Abstract A retrospective analysis of ten patients with anomalous left coronary artery arising from the pulmonary artery operated between 1979 and 1990 was undertaken. All presented with evidence of left ventricular dysfunction and “ischemic” mitral regurgitation. Surgical repair consisted of an aortopulmonary tunnel (Takeuchi) procedure in eight and direct left coronary artery reimplantation in two. Two patients required postoperative support with a left ventricular assist device. There were no operative or late deaths (CL 0% to 17%) for a follow‐up of over 670 patient months. All patients are in New York Heart Association Class I or II, though two patients are still receiving anticongestive medications. One patient has required further surgery for pulmonary artery stenosis, and another has had a mitral valve replacement because of severe mitral regurgitation. One additional patient has moderate‐to‐severe residual mitral regurgitation and two have a trivial left coronary to main pulmonary artery fistula. All have a patent, nonstenotic left coronary artery and much improved left ventricular function and perfusion as assessed by echocardiography, thallium scan, gated blood pool scan, and angiography. There have been no documented arrhythmias, clinically or on Hotter monitoring. The ECGs have shown resolution or improvement of the initial changes of ischemia/infarction in all patients. Chest X‐rays have shown normalization of cardiothoracic ratio in eight of ten patients. Excellent early and late results can be achieved following timely surgical repair. Marked improvement in left ventricular function has been observed in patients with poor preoperative left ventricular function, even in the presence of extensive ischemia/infarction.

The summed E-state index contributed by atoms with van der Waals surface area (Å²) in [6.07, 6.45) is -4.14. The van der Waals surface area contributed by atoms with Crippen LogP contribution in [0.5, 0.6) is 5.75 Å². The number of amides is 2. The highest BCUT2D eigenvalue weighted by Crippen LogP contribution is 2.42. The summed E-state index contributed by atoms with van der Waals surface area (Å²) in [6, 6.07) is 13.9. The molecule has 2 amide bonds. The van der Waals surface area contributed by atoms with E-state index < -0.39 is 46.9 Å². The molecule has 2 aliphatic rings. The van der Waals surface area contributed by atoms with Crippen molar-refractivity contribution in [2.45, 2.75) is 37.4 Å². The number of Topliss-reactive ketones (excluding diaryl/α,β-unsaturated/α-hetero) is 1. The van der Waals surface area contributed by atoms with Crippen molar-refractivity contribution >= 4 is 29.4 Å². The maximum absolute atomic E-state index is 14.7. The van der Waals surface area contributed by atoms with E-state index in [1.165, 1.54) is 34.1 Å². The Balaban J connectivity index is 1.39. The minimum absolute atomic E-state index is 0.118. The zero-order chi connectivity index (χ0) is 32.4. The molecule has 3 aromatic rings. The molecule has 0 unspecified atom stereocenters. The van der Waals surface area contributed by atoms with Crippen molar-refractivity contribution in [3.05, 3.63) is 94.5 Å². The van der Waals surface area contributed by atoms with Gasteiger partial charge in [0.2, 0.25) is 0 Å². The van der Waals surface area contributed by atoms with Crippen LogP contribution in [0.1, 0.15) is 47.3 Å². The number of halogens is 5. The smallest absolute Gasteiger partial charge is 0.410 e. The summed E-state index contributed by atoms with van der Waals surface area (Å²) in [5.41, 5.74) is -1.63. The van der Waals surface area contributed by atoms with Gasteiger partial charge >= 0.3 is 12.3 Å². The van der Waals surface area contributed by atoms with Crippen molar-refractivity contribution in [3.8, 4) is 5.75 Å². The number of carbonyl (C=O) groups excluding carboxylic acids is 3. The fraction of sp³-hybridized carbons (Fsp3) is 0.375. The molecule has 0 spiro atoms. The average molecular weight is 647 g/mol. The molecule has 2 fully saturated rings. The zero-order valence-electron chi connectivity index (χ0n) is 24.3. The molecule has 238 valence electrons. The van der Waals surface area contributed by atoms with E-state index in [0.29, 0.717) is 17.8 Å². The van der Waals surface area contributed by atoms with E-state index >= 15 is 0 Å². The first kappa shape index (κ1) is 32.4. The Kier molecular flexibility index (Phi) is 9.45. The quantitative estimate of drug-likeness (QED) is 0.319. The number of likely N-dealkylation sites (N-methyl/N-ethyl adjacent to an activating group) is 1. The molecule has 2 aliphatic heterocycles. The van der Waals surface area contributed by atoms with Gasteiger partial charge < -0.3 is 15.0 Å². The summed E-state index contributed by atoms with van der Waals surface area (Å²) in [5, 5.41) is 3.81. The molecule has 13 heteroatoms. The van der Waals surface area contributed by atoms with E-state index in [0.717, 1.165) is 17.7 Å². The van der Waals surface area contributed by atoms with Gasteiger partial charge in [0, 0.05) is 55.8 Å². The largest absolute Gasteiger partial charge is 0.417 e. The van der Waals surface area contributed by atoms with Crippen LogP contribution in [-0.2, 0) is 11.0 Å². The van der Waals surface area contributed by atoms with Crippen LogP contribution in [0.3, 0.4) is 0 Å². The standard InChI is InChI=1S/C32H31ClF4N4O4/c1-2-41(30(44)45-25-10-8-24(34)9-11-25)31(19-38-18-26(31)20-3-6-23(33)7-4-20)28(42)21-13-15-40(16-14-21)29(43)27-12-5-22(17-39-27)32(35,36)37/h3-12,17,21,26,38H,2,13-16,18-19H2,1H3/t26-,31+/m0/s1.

|Number of pages||7|
|Journal||Journal of Cardiac Surgery|
|Publication status||Published - 1 Jan 1993|